Higher - Paper 2, Option 11
The Road to War 1933-39 (Section 2)
Click here to download this page in PDF format
Click here to download Acrobat Reader
,in either Windows or Macintosh format.
Source A is from statements made to the press by Churchill after his visit to Mussolini, the Italian fascist dictator in 1927.
To a question of the personal impression which signor Mussolini made upon him Mr Churchill replied:
I could not help being charmed, like so many other people have been, by his gentle and simple bearing and by his calm, detached poise in spite of so many burdens and dangers.
Mr Churchill declined to discuss Fascism in its national aspect, he said:
Different countries have different ways of doing the same thing…If I had been an Italian, I am sure that I should have been whole-heartedly with you from start to finish in your triumphant struggle against the bestial appetites and passions of Leninism*. But in England we have not yet had to face his danger in the same deadly form…. But that we shall succeed in grappling with Communism and choking the life out of it - of that I am absolutely sure.
*Leninism - Communism
Extract from press statements made by Churchill, January 1927 (Churchill Papers, CHAR 9/82B)
Source B is from a letter written to Churchill on April 15, 1936 by Sylvia Pankhurst. In it she refers to the Hoare/Laval pact.
The danger to world peace and to the freer nations arising from the Fascist dictator states, of which you write, has been present in my mind from the first. In the days when I read, with regret, speeches favourable to the Mussolini regime from yourself and others, I was already working strenuously to bring this danger before the British public. The ideals and practices of Fascism are obviously directed towards war and conquest.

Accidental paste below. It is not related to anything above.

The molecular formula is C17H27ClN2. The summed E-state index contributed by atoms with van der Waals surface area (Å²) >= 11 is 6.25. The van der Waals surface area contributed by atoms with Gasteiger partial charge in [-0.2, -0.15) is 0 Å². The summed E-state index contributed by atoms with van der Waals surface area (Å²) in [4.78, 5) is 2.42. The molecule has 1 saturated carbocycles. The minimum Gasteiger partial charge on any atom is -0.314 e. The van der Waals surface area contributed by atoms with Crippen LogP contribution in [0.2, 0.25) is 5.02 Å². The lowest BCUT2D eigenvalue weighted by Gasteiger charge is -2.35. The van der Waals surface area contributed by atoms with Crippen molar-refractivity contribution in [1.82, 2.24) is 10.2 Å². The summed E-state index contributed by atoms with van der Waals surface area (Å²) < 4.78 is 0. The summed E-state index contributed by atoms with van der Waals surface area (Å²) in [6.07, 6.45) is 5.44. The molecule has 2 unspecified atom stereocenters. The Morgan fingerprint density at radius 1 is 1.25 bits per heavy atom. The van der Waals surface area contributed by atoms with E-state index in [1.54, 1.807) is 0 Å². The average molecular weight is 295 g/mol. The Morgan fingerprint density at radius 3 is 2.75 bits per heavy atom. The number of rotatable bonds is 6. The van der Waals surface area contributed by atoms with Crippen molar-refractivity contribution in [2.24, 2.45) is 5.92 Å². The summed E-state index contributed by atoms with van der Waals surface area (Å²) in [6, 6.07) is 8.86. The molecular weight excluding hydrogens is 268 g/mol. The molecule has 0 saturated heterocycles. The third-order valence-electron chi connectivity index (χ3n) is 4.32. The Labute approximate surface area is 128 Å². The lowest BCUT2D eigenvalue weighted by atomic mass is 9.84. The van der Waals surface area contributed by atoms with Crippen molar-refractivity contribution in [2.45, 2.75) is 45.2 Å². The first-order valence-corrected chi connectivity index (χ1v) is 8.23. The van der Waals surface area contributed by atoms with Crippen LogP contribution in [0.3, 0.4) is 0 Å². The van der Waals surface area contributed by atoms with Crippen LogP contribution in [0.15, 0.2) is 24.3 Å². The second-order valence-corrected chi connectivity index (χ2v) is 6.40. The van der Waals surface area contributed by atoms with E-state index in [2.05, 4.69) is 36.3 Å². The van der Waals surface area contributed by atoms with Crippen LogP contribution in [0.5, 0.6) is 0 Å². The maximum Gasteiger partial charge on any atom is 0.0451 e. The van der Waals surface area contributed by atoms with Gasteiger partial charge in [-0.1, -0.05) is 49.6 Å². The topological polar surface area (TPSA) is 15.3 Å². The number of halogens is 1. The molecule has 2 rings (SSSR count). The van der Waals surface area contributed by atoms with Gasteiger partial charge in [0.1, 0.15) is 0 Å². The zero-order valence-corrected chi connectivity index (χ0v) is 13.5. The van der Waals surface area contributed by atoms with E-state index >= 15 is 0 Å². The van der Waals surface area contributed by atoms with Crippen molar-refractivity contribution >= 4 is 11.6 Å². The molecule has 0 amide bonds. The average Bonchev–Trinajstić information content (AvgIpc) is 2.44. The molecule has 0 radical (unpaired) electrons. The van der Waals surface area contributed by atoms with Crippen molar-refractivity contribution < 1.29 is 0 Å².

It is for this reason that it was and is specially important to prevent a victory for Italian Fascism in Africa. To permit Fascism to reap a victory there would be absolutely disastrous….
…The British public is long suffering and slow to move, but the national consciousness has been deeply impressed by the ideal of the League of Nations and collective security.
…Meanwhile, the British public was gulled* by the utterances of Sir Samuel Hoare and Mr Eden at the League of Nations, and by the declarations of Mr Baldwin on the eve of the Election, to believe that the British Government was taking the lead in imposing sanctions to check the aggression and uphold the Covenant of the League. Malice, weakness and folly have produced the greatest betrayal of history."
*gulled - fooled
Extract from letter by Sylvia Pankhurst to Churchill, 15 April 1936 (Churchill Papers, CHAR 7/32)
Source C is an election poster issued by Churchill's son in February 1936.
(Churchill Papers, CHAR 2/287)
Source based activities suitable for candidates preparing for Higher:
Answer all of the following questions.
- 'The British public has been deeply impressed by the ideals of the League of Nations and the policy of collective Security.'
What 'ideals' and 'policy' was the writer of source B referring to?
- How useful are sources A and B as evidence of attitudes towards the rise of fascism in the inter-war years?
- How fully does the evidence in sources B and C support the view that public opinion was opposed to the Hoare Laval agreement ?
- How far do sources A and B explain the differing attitudes towards fascism in the inter-war years?
- 'Malice, weakness and folly from Messers Laval and Hoare have produced the greatest betrayal in history.'
How far do you agree with the view expressed in source B about the Hoare Laval agreement?